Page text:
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The software, which can track what websites employees visit, take screenshots throughout the day, and track productivity through mouse and keyboard movements, is marketed as a helping hand for managers, who no longer have eyes over office-based staff.
US-based Hubstaff co-founder Jared Brown said a third of New Zealand customers came onboard via free trials in March.
He said the most popular product was time-tracking, to keep tabs on when a worker logged in and out.
However, Hubstaff does offer more advanced features like screenshotting, URL tracking and tracking activity levels based on keyboard and mouse usage.
Another US-based firm, Veriato, offering similar features also reported a three-fold growth in New Zealand since March.
Chief marketing officer Pete Nourse said it was a way to give back the visibility managers had over staff when they were working in an office.
"They just don't know what's going on within their company anymore and they're looking for policies, procedures and tools to navigate this new normal and that's where employee monitoring software can help."
Veriato also offers a dashboard to compare workers based on their productivity.
'Recipe for resentment'
Council of Trade Unions (CTU) president said Richard Wagstaff such features were likely to be counter-productive.
'We think there's a far better way to manage your staff, motivate, to keep in touch with your staff and to get a good working relationship.
"Low-trust surveillance tools are not the way to do that. They are really a recipe for resentment, low performance and I think says something about the quality of management."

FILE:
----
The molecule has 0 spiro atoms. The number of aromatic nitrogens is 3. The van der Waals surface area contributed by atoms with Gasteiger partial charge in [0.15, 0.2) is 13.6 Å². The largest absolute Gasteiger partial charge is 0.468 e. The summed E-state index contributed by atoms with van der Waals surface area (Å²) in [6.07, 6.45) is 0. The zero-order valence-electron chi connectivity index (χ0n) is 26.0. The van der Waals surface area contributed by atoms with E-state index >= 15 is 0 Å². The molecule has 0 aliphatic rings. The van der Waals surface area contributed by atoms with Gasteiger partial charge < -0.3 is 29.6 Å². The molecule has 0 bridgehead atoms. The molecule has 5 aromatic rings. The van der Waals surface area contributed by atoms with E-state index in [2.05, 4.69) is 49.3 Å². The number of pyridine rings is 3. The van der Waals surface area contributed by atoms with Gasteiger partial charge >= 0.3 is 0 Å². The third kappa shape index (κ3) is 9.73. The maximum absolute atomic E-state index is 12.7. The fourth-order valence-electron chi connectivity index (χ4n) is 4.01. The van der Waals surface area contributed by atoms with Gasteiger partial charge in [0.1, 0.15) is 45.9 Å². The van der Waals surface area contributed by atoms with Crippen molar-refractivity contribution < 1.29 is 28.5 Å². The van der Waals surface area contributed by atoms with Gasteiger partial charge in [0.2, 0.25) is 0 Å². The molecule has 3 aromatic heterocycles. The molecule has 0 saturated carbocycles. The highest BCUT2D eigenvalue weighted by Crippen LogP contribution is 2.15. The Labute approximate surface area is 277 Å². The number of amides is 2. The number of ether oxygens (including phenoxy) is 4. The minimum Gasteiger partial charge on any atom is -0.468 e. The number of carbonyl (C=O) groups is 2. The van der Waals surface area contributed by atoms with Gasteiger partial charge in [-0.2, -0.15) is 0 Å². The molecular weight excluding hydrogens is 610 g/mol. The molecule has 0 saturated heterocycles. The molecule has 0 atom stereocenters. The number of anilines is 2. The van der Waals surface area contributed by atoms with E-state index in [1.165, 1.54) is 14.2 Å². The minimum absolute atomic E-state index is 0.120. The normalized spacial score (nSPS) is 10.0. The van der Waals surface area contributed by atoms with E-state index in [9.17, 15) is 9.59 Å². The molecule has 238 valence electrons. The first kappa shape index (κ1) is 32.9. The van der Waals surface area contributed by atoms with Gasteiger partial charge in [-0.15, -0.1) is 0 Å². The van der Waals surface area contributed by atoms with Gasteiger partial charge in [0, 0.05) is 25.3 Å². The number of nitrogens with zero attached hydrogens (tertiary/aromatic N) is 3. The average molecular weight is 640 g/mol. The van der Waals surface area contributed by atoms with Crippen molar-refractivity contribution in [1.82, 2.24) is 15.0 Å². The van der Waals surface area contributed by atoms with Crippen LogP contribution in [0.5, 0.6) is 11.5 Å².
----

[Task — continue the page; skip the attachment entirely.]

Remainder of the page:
Both Brown and Norse said it was important employers were open with employees about the purpose of the software.
The companies Teramind and EfficientLab, which operate the Work Examiner and Controlio products, also reported a 300% increase.
Wagstaff said the growth of such surveillance software was alarming, but not surprising because the culture of New Zealand work tended to be low trust. He was also concerned about privacy issues.
Auckland University's business school associate professor and privacy expert Gehan Gunasekara said long as there was open and transparent communication between employers and employees they were likely complying with the law.
However, he said employers needed to do their homework when it came to new technology.
"Often [with] these technologies, the employer themselves may not know the full functionality of the technology.
"The more sophisticated technology becomes, the more diligent employers have to be ... they can't just off-source everything to technology."
He said employers should engage an independent auditor, and ensure the privacy impact statement was updated each time the software was changed or upgraded.
Business NZ employment relations manager Paul Mackay said monitoring may be helpful, but only if it was for a good reason, and employees were onboard.
"I suspect there are some companies going 'my workforce is all at home and I don't know anything about them therefore I want to know something'.
"That's a panic reaction and I would rather see a measured response."
The Office of the Privacy Commissioner has so far not received any requests for information, or complaints, regarding employee monitoring software.
Both the CTU and Business NZ said more needed to be done to understand the software, particularly as more people began to work remotely.